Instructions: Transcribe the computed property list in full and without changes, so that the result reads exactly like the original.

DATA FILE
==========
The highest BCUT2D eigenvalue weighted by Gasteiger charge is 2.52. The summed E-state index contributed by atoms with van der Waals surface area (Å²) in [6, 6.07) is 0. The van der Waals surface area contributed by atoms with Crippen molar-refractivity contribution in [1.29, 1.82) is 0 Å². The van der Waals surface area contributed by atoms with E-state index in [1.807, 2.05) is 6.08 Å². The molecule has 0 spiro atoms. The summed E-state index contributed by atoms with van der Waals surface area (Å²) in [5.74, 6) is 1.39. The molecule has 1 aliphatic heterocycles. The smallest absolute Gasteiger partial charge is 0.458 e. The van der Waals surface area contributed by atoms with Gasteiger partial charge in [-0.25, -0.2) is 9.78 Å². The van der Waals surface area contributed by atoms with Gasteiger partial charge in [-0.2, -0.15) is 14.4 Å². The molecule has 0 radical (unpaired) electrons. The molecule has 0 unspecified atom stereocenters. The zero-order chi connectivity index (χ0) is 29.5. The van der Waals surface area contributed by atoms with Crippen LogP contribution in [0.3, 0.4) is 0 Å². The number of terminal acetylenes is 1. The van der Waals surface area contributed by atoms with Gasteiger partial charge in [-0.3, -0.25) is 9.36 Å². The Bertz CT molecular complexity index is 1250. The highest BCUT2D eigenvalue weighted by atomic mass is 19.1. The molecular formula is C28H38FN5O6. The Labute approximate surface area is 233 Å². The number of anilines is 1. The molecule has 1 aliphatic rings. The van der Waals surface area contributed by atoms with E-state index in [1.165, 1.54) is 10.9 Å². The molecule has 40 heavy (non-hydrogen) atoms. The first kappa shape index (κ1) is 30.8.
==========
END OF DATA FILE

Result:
The highest BCUT2D eigenvalue weighted by Gasteiger charge is 2.52. The summed E-state index contributed by atoms with van der Waals surface area (Å²) in [6, 6.07) is 0. The van der Waals surface area contributed by atoms with Crippen molar-refractivity contribution in [1.29, 1.82) is 0 Å². The van der Waals surface area contributed by atoms with E-state index in [1.807, 2.05) is 6.08 Å². The molecule has 0 spiro atoms. The summed E-state index contributed by atoms with van der Waals surface area (Å²) in [5.74, 6) is 1.39. The molecule has 1 aliphatic heterocycles. The smallest absolute Gasteiger partial charge is 0.458 e. The van der Waals surface area contributed by atoms with Gasteiger partial charge in [-0.25, -0.2) is 9.78 Å². The van der Waals surface area contributed by atoms with Gasteiger partial charge in [-0.2, -0.15) is 14.4 Å². The molecule has 0 radical (unpaired) electrons. The molecule has 0 unspecified atom stereocenters. The zero-order chi connectivity index (χ0) is 29.5. The van der Waals surface area contributed by atoms with Crippen LogP contribution in [0.3, 0.4) is 0 Å². The number of terminal acetylenes is 1. The van der Waals surface area contributed by atoms with Gasteiger partial charge in [-0.3, -0.25) is 9.36 Å². The Bertz CT molecular complexity index is 1250. The highest BCUT2D eigenvalue weighted by atomic mass is 19.1. The molecular formula is C28H38FN5O6. The Labute approximate surface area is 233 Å². The number of anilines is 1. The molecule has 1 aliphatic rings. The van der Waals surface area contributed by atoms with E-state index in [1.165, 1.54) is 10.9 Å². The molecule has 40 heavy (non-hydrogen) atoms. The first kappa shape index (κ1) is 30.8.